Is The Recognition Of The Church Year By All Christians Desirable? -- By: R. De Witt Mallary
BSac 54:214 (Apr 1897) p. 304
Is The Recognition Of The Church Year By All Christians Desirable?
The annual recurrence of the season of Lent reminds us that a considerable part of Christendom is not accustomed to observe the church year, and it is the purpose of this article to plead for the judicious reinstatement of what has not inaptly been called “the chronological creed of the church.”
In the history of the Christian church a very early and a very important place is assigned to the church year, which grew very naturally with the growth of the church, just as national holidays grow with the progress of the nation’s life and stability. It is natural to keep anniversaries: nations thus honor the memory of their remarkable men and events; families thus observe the various occasions of interest which have taken place in the home circle. Precisely in the same way grew up the church year in the history and practice of the Christian church. The inception of the idea of celebrating by annually-recurring festivals the various events in the life of Christ was born of affection, and very early, doubtless in the apostolic age, it became the custom to observe the anniversaries of the passion, death, and resurrection in an Easter festival, and the outpouring of the Holy Ghost fifty days afterwards in a Pentecost, or Whitsunday festival, the two corresponding to the Jewish feasts of Passover and Pentecost. Thus dimly was the church year foreshadowed. In the three ensuing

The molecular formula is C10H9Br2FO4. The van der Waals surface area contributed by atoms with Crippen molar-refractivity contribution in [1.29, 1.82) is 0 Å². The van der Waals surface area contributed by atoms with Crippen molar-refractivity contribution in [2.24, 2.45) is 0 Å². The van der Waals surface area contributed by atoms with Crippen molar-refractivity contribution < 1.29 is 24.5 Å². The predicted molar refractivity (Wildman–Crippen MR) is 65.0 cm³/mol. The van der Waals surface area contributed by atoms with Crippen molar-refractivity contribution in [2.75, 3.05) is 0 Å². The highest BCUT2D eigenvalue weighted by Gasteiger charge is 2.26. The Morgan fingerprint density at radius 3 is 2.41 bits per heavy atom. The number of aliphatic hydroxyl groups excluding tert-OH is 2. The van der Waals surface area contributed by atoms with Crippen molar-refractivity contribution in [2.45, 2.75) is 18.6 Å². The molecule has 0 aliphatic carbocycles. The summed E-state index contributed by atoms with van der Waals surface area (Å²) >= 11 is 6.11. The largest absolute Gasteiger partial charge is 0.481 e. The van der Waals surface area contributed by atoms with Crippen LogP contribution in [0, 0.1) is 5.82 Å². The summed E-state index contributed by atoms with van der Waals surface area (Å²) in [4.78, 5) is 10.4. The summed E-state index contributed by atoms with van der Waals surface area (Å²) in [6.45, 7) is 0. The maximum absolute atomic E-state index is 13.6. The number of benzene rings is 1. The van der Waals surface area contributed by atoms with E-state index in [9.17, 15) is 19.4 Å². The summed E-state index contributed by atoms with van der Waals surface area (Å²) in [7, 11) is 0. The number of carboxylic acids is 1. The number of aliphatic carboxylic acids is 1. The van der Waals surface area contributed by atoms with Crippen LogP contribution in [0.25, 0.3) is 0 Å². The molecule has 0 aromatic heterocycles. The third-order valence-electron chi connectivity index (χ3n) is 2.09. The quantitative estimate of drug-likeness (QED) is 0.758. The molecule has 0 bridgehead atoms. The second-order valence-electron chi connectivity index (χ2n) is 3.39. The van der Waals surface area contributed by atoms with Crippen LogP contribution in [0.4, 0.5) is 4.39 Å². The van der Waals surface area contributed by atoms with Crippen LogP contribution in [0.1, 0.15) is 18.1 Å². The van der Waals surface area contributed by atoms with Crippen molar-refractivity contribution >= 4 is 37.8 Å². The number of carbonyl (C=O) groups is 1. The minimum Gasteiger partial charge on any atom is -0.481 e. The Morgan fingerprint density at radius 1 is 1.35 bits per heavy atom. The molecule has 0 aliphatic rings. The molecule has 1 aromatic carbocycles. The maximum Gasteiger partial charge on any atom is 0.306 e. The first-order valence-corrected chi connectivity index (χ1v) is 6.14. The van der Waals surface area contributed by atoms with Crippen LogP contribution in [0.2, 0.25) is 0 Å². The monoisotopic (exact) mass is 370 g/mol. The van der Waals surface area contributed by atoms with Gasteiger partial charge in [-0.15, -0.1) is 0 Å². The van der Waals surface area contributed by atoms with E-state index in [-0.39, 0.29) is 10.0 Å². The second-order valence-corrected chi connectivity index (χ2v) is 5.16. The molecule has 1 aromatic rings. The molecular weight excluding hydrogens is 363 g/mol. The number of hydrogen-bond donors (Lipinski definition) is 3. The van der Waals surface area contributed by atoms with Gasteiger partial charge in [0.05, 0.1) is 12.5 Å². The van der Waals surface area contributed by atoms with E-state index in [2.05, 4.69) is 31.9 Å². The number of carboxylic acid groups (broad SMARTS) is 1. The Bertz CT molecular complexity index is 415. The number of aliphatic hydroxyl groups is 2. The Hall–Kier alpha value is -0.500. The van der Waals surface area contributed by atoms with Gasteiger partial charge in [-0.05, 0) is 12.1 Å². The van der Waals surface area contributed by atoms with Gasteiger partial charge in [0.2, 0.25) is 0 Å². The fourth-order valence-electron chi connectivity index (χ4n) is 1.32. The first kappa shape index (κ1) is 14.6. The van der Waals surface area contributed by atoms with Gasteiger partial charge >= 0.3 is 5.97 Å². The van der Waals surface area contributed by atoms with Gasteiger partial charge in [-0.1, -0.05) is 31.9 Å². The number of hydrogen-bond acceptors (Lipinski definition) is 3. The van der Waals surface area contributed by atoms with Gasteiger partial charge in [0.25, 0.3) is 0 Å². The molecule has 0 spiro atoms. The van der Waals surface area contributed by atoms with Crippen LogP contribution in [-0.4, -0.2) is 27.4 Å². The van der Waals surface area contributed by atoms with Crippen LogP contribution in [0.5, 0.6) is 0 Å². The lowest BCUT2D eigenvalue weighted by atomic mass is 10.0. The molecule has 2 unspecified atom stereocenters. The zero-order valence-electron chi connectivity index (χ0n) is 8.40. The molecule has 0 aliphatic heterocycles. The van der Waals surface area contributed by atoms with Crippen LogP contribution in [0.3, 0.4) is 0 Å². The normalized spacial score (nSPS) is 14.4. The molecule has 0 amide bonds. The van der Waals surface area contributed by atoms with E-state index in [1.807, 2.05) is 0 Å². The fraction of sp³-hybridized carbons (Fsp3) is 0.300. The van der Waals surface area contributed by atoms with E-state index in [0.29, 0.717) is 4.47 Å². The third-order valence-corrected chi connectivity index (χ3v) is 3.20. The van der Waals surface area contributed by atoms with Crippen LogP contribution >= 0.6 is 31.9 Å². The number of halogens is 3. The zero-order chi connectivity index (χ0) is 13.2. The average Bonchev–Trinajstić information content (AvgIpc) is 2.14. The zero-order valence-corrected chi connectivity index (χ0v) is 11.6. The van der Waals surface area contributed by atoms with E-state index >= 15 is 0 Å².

BSac 54:214 (Apr 1897) p. 305
centuries, embracing the period of the long and bitter persecutions of Christianity and the early history of its adoption as the state religion of the Roman Empire,—the period of the Fathers and antedating by a long interval the later corruptions,—this church year had grown out of outline into a well-defined and settled practice, out of shadow into reality. It is true that there was not during this period entire unanimity as to the times of observing certain feasts, as is seen in the original keeping of Easter, concerning which the Roman and Greek churches have always more or less differed, though the Council of Nicsea (325 a.d.) ordered that Easter should be observed on the same day by all the churches. It is true also that in different sections there was the recognition of certain feasts which were not included in the calendar of other sections; as Epiphany, which came from the East, and Christmas, which was of Western origin. It is true, also, that there was a wide difference of opinion as to the length of the observance of certain anniversary seasons; as, for example, in the case of the fast before Easter, variously observed as one day in certain places, forty hours in others, and forty days (Quadragesima) in still others...
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